The long ride

rideI like cycling long distances. Right now I’m planning an 84-mile ride from Arlington, the suburb of Boston where I live, to Falmouth, Cape Cod on July 3. This ride, my bicycle, my body, my mind, and my health are all intimately connected. And when you get to the end of this post, you’ll see how they connect with you, too.

There is nothing like cycling to put you in touch with the world and yourself.

Most of my rides are around greater Boston. I live in a green, temperate place near a vibrant and diverse city. I go alone and never on highways, always on backroads and paths through parks and the surprising, secret network of bikeways that glow green on my Google Maps display. I ride past cemeteries, trainyards, churches (old New England, Unitarian, Pentecostal), self-consciously cute retail districts and apple orchards and downtowns with potholes and fire stations and bandstands. I see everything. There are an awful lot of dogs.

Cycling requires an intense awareness because there is always the danger of getting run down; motorists don’t concentrate nearly as much as cyclists do. That concentration is why you see things.  I’ve seen gritty urban basketball games and firefighters raising money by handing motorists a boot to fill with bills and change. I even saw a sign that said “Outlaw Pre-Shredded Cheese – Make America Grate Again.” Massachusetts wit.

josh rideWhen you ride a long way you see the land changing. You see pine trees near the shore and acorns inland. You see meadows and bogs and cardinals and wild turkeys — and the works of man as well. On one 50-mile ride heading west into rural Massachusetts, I watched the front-yard election signs slowly shift from blue Obama to red Romney.

A long ride takes training; you build up to it. The training rides become longer and longer. There’s plenty of pain and plenty of ibuprofen, and my 57-year old body doesn’t respond as it once did. But I like the idea of a big goal with work leading up to it. Riding also give me plenty of time to cogitate about other things. The thrill of cresting the hill, the exhilarating ride down the other side, the vista revealed at the destination, they’re all worth it.

Cycling is a central part of another transformation. I’m working on my health, another long goal with exhilarations and setbacks and revelations, one that goes on forever. I am still too fat, but I am trying to become a young 57-year old, not an old one.

Unlike my cycling, I have not undertaken my health journey alone. Along the way I met two incredible people: Wayne Altman, who is a doctor, and Kerri Hawkins, who is a dietitian (and a force of nature).

wayne kerri

There are no shortcuts in cycling, and the same goes in health and wellness. Wayne and Kerri taught me that the key is changing habits, changing the whole culture of who you are, and getting support.

Imagine an ideal program that would help people struggling with their weight. It would feature no diets, because diets aren’t permanent. It would take a long view of slow improvement, like my cycling regimens. It would educate people about stuff like food shopping, cooking, dealing with their spouses and children, and ways to track and promote physical activity and handle stress. And it would weld people together in small groups of 15 or 18 people who would learn these things together over 20 weeks or so, and support each other online. That’s Wayne and Kerri’s program in a nutshell.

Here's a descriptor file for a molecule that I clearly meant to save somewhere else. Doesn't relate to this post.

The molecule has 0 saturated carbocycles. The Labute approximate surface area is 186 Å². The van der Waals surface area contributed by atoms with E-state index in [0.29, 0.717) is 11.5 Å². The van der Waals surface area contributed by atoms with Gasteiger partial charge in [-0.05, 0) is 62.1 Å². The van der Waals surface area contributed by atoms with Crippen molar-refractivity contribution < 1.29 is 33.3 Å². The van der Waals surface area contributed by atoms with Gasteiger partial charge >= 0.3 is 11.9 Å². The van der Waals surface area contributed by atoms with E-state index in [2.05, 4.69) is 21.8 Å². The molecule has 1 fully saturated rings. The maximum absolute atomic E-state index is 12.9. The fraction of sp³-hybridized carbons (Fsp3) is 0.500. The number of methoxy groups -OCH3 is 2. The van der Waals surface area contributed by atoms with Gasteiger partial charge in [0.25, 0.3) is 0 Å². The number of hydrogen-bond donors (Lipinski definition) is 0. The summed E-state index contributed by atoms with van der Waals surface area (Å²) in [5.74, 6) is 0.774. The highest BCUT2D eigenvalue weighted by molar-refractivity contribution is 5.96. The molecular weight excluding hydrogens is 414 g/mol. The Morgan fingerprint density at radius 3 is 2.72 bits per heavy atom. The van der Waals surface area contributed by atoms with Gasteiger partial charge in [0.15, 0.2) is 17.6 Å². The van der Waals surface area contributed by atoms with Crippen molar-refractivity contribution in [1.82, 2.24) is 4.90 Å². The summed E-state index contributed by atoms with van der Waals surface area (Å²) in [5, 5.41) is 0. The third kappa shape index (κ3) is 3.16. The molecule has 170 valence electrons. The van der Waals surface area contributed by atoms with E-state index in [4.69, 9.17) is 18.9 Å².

I liked this program and they needed my help, so we formed a nonprofit called I’m the CEO.

I’m not writing this because I want you to sign up — unless you live suburban Boston, you can’t. But I feel pretty good because we’re making progress. Of more than 160 people who have taken the program, 61% had significant weight loss (including me). More importantly, 2/3 of those people kept most of the weight off, one, two, and even three years later. That’s what different here: it’s about permanent change. And as a nonprofit, we’re not here to get people hooked on us — we’d like as many people as possible to go through this and get permanently better. We’re trying to change the world.

As sometimes happens in cycling, in business, and in life, we’ve hit an impasse. Wayne and Kerri continue to run groups. The’ve now trained another medical practice that’s running their own Wellness Campaign groups. We’d like to scale up to many more practices, eventually nationally or globally. The first step — and one of my jobs — is to build an online community in which the group members support each other. But the best platforms for this aren’t free, or if they are, they need sophisticated developers. Grants are hit-or-miss and take a long time. In the meantime, we need a few bucks to pay to develop the platform.

I don’t ask for much on this blog, but today I’m asking you to support my platform-building effort and help our nonprofit raise $3,500 to fund it. (If we get more, the platform will be better and we’ll blow it out more quickly and maybe even start some online-only groups, but that first few thousand is our seed money.) None of that money will go to Wayne or Kerri or me — it will go to the platform. And yes, we are a registered  501(c)3 charity for tax purposes.

I’m willing to ride 84 miles in one day to attract attention to this. Are you willing to help me out?

By the way, if you want to follow my ride on Twitter or Facebook, follow the hashtag #JoshRide4WC. I’ll also be posting updates to the GoFundMe.

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